This post first appeared on Russia Insider
The Sun Herald (Sydney) of 22 May 2016 reported that the Australian families of the MH17 disaster had “served” the European court of Human Rights (ECHR) with a claim seeking compensation of $10 million for each victim.
The report referred to the “proposed respondents” to the claim being the Russian Federation and its President Vladimir Putin. The solicitor acting for the plaintiffs was quoted in a separate report (1) claiming, “we have facts, photographs, memorandums (sic), tonnes of stuff.” He also claimed that the claim document ran to “over 3500 pages in length.”
These reports closely followed the publication of the New South Wales Coroner’s Court report into the deaths of six of the victims who were resident in New South Wales. The Coroner’s findings closely followed those of the Report of the Dutch Safety Board of 13 October 2015, attributing the deaths of those aboard MH17 to a BUK missile detonating close to the aircraft, causing the plane to disintegrate and a consequent immediate loss of life to all aboard.
It was not part of the Coroner’s jurisdiction to attribute blame, that being the subject of a separate criminal investigation (JIT). The results of that investigation are expected to be announced later this year.
The Dutch head of the JIT investigation, Mr Fred Westerbeke wrote to all the Dutch victim’s families in February 2016 giving them an update on the investigation. A query to the Australian Federal Police as to whether the Australian families might receive a similar briefing was effectively ignored.
Something Mr Westerbeke did say that was of particular interest was that the United States had released their satellite data to the Dutch Security Services. Whether that data could be used and if so in what format, was for security reasons an unresolved issue.
Those data are of considerable significance. It is known that there were three US satellites overhead the Donbass region at the material time. They had the undoubted capability of determining exactly what was fired at MH17, from precisely where, and by whom. US Secretary of State John Kerry claimed as much in an interview with NBC shortly after the tragedy.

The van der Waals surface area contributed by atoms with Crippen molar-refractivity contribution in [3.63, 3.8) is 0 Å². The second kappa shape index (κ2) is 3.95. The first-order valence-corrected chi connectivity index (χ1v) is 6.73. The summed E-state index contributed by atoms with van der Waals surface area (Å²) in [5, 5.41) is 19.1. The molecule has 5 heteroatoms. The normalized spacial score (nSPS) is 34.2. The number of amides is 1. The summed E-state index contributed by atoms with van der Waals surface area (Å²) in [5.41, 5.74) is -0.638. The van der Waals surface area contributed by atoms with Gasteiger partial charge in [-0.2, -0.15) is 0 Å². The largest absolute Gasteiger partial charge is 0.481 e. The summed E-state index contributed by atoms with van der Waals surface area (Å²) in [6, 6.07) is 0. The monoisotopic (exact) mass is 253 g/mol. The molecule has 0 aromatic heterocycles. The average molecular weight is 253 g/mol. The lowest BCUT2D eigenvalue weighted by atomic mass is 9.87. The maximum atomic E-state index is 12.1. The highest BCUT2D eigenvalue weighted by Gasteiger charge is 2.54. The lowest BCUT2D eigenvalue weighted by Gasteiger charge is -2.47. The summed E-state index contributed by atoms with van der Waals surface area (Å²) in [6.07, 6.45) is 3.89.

The American refusal to publically release the data leads to the very strong inference that it is being concealed for the reason that it does not support the “blame Russia” meme so favoured by the western media.
The incuriosity of the Australian media was again on display when they gave extensive coverage to the report of the alleged claim being filed in the ECHR.
There are a number of problems with this purported claim, accepted so uncritically be the Australian media. There was a clue in the use of the phrase “proposed respondents”. If proceedings had been filed in any court, then the respondents are not “proposed”. They either are or they are not.
A check with the ECHR website on 26 May 2016 showed that there was no record of any such claim having been filed. John Helmer, on his website (2) reports a similarly negative result when a query was made with the ECHR’s Registrar.
The problems with the alleged claim do not stop there. As noted above, the plaintiff’s solicitor said that the claim ran to more than 3500 pages. Rule 47 of the ECHR’s Rules state that the application must contain:
- a concise and legible statement of the facts;
- a concise and legible statement of the alleged violation(s) of the Convention; and
- a concise and legible statement confirming the applicant’s compliance with the admissibility criteria laid down in Article 35(1) of the Convention.
Whatever else they may be, a 3500-page claim does not remotely comply with any definition of “concise.”
The ECHR Rules further provide that any additional submissions do not exceed 20 pages (Rule 47 (2) (b)) in length.
The plaintiffs have failed to provide any relevant details from their 3500 page claim (or at all) that would enable an independent observer to assess what “facts, photographs and memoranda” they have that were not available to the Dutch Safety Board Inquiry. Given the combined resources available to the Dutch led inquiry, it would be remarkable that a firm of solicitors would be able to state their claims so categorically when a major government report was not able to do so.
The plaintiff’s difficulties do not end with their lack of credibility.
The ECHR Rules further provide that any application made under Article 34 of the Convention is required to be made (Article 35(1)) within six months of the event giving rise to the application.